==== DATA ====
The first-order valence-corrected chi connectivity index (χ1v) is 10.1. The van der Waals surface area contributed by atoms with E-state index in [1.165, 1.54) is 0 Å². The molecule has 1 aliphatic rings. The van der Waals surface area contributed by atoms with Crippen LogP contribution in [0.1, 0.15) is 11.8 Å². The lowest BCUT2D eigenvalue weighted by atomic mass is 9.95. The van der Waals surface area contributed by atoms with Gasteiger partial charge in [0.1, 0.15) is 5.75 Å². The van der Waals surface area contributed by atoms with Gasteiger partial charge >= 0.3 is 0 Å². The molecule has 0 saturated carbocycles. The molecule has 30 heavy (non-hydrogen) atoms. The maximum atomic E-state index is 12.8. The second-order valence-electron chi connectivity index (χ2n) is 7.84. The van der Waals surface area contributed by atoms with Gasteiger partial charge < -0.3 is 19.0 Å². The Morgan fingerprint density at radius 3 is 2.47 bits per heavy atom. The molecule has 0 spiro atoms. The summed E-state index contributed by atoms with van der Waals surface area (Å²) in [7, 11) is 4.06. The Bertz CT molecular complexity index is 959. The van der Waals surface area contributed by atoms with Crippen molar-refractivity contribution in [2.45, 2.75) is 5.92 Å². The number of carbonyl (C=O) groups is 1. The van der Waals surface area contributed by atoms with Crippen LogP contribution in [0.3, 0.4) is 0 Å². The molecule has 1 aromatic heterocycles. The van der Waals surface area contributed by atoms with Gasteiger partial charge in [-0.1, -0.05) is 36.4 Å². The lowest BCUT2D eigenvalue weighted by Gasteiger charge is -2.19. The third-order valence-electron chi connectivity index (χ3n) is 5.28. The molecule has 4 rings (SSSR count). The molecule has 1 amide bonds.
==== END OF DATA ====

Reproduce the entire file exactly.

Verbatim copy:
The first-order valence-corrected chi connectivity index (χ1v) is 10.1. The van der Waals surface area contributed by atoms with E-state index in [1.165, 1.54) is 0 Å². The molecule has 1 aliphatic rings. The van der Waals surface area contributed by atoms with Crippen LogP contribution in [0.1, 0.15) is 11.8 Å². The lowest BCUT2D eigenvalue weighted by atomic mass is 9.95. The van der Waals surface area contributed by atoms with Gasteiger partial charge in [0.1, 0.15) is 5.75 Å². The van der Waals surface area contributed by atoms with Gasteiger partial charge >= 0.3 is 0 Å². The molecule has 0 saturated carbocycles. The molecule has 30 heavy (non-hydrogen) atoms. The maximum atomic E-state index is 12.8. The second-order valence-electron chi connectivity index (χ2n) is 7.84. The van der Waals surface area contributed by atoms with Gasteiger partial charge < -0.3 is 19.0 Å². The Morgan fingerprint density at radius 3 is 2.47 bits per heavy atom. The molecule has 0 spiro atoms. The summed E-state index contributed by atoms with van der Waals surface area (Å²) in [7, 11) is 4.06. The Bertz CT molecular complexity index is 959. The van der Waals surface area contributed by atoms with Crippen molar-refractivity contribution in [2.45, 2.75) is 5.92 Å². The number of carbonyl (C=O) groups is 1. The van der Waals surface area contributed by atoms with Crippen LogP contribution in [0.3, 0.4) is 0 Å². The molecule has 1 aromatic heterocycles. The van der Waals surface area contributed by atoms with Gasteiger partial charge in [-0.1, -0.05) is 36.4 Å². The lowest BCUT2D eigenvalue weighted by Gasteiger charge is -2.19. The third-order valence-electron chi connectivity index (χ3n) is 5.28. The molecule has 4 rings (SSSR count). The molecule has 1 amide bonds.